I thought some of you might appreciate reading about this rather new fascial relief method developed by a former athlete and used to good effect by dancers as well. Note that at the end of the article, the author mentions that the method “doesn’t last” after she leaves the class however most of your reading this blog will understand that a casual approach to any change of habit requires the discipline to work at those goals on a very regular basis. In other words, three sessions a week may maintain a beneficial habit but to actually develop, improve or change body structure, an even more regular schedule of 4-5 times a week is necessary. And those of you aspiring to a professional career, 6 days of work and one day of rest is probably your best bet 🙂 http://www.nytimes.com/2015/01/02/arts/a-class-in-the-melt-method-of-body-work.html?_r=0
There are some really dangerous practices out there in fadville and tearing muscles and damaging ligaments is just the beginning of the risks involved with trusting the wrong information or trainer with your body. Arming yourself with some good information and using some common sense can go a long way in avoiding injury. Forced stretching is also responsible for avulsion fractures – a situation where part of the bone in pulled away due to vigorous stretching techniques. The healthier you are, the quicker you can bounce back from injury however avoiding it altogether should be the goal of course.
My last post on flexibility may have been a bit more technical than most people like http://carol-schwarzkopf.com/2013/03/16/the-mystery-of-stretching-revealed/ so I wanted to follow-up with more information on this particularly important subject.
In reality, it’s often overlooked that your mobility now, at whatever age you are, will have a direct impact on how mobile you are as an elder and we should all, no matter our age, be concerned with this. We don’t want to wait until we are facing the consequences of our neglect to decide that caring for our bodies isn’t just a fad. It has a direct impact on our physical, emotional, and our spiritual health. So along with balance and strength, flexibility requires daily attention for your body and brain to be functioning at it’s best for many, many years. Once you lose your mobility, you also lose the freedom to travel where you want, how you want, and when you want. So there’s a lot at risk.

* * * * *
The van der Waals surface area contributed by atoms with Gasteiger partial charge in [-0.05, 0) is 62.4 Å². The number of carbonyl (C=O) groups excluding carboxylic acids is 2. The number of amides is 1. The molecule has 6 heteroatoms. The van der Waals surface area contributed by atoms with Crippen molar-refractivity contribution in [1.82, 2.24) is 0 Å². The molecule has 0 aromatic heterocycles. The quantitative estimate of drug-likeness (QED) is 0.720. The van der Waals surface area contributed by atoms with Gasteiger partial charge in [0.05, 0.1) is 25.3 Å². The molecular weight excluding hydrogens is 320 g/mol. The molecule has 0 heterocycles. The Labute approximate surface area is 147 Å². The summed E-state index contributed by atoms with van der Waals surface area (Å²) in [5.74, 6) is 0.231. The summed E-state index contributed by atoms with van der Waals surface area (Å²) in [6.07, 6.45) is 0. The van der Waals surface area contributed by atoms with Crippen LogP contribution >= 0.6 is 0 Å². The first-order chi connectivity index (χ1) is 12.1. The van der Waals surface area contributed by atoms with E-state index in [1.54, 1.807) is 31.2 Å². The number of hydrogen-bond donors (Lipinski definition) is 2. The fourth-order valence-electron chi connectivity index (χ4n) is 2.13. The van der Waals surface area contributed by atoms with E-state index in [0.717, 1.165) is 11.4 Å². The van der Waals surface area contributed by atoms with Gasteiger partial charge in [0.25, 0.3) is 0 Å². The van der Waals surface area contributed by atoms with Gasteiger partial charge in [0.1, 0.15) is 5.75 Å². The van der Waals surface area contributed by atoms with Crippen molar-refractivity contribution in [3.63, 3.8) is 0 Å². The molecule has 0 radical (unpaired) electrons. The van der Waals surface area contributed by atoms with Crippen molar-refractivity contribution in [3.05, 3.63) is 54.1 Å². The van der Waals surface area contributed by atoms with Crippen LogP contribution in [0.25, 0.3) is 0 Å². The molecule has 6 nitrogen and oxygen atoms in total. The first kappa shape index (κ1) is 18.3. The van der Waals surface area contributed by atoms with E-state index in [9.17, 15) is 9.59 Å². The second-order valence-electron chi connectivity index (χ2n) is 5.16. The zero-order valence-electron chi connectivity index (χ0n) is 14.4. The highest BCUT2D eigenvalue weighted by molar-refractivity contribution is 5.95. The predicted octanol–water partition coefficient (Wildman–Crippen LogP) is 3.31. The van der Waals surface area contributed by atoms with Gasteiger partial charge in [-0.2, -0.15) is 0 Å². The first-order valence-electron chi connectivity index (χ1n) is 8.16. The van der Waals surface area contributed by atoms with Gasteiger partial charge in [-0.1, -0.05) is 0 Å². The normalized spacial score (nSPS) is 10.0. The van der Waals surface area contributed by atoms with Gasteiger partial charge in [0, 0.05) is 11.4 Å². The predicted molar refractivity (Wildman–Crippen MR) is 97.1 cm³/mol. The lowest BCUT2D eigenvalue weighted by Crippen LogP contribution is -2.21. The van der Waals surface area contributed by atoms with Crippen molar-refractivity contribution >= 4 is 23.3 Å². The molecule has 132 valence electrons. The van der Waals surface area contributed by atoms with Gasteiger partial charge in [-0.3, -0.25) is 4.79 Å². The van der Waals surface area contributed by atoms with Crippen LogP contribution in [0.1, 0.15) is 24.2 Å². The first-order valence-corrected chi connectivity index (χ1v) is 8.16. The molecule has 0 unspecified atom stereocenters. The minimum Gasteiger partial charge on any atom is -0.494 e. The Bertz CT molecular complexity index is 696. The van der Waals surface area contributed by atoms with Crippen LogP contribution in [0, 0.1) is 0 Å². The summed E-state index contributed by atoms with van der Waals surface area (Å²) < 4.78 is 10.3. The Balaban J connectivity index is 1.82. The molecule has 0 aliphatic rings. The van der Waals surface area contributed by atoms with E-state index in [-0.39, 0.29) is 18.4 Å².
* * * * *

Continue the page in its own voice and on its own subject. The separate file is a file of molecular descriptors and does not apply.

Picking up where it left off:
Luckily for us, there’s lots of worthy information and progressively more sophisticated methods of enhancing mobility/stretching that have less to do with stretching the muscles and more to do with stimulating trigger points. How this works in ridiculously simple terms goes like this: the brain receives a chemical message when a trigger point is stimulated and in turn ‘allows’ the further extension of the fascia and muscles. And all of this without the risk of injury that may impact your body and your activity for months and sometimes years.
Three points to consider here:
- The mind and how it ‘speaks’ to the body: The more you’re able to mentally control the amount of tension the body is holding, the more the physical body can relax and ‘allow’ relaxation and elongation into a stretch. This is a very important point – the brain is in charge here and guess who’s in charge of the brain. Yes you!! But like everything in life, the more you practice, the better you get at this and activities such as a regular meditation practice strengthens the mind. So the more you can influence the messages your brain hears, the greater your ability to affect outcomes – in this case, flexibility.
- The nerves, or your nervous system: These are the neural pathways the messages travel between the desired point of flexibility and the brain. It’s a good idea to keep the cobwebs and debris off this path as you want the best communication possible. Calming the parasympathetic nervous system is the first thing that comes to mind with activities such as yoga, deep relaxation and breathing exercises.
- The fascial system – That web of connective tissue that runs throughout the body that transmits mechanical tension is called fascia. Keeping the physical body free of tension is one of the best ways of ensuring that all the stretching you do each day utilizes your full range of motion. In addition, fascia needs regular ‘wringing action’, like a sponge, to continuously lubricate the physical body. Movement facilitates this. In short- move and don’t stop moving. Regular sessions of even the simplest movement such as dancing to your pandora, swinging the golf club, twisting in the garden, walking, or taking a bike ride- things most of us simply need to do more of, particularly as we age.
As a movement teacher in the field of wellness, I am tickled by how simple it really is to keep the body functioning at 100% which is the good news. The bad news is that we tend to be a pretty sedentary society and when you start from the disadvantage of being stressed out and inactive, things might get worse before they get better. But all of this would be so much easier if relaxation was more popular. We are idle so much we feel we need ‘boot camp’ when we do get going. We aren’t so good with that middle ground – remember in the end the tortoise does leave the hare behind.
But in case I’m not being clear, if you are particularly muscle-bound or generally inflexible you could benefit enormously from a weekly massage and a well-rounded daily fitness approach. The body always strives for balance – a balance between strength and flexibility, between front and back and right and left, between physical and mental stimulation. Extremes are not the slow and steady that win the race. Flashy, sexy, hot and trendy might be nice diversions but they probably weren’t in the master plan except for some exclamation points here and there.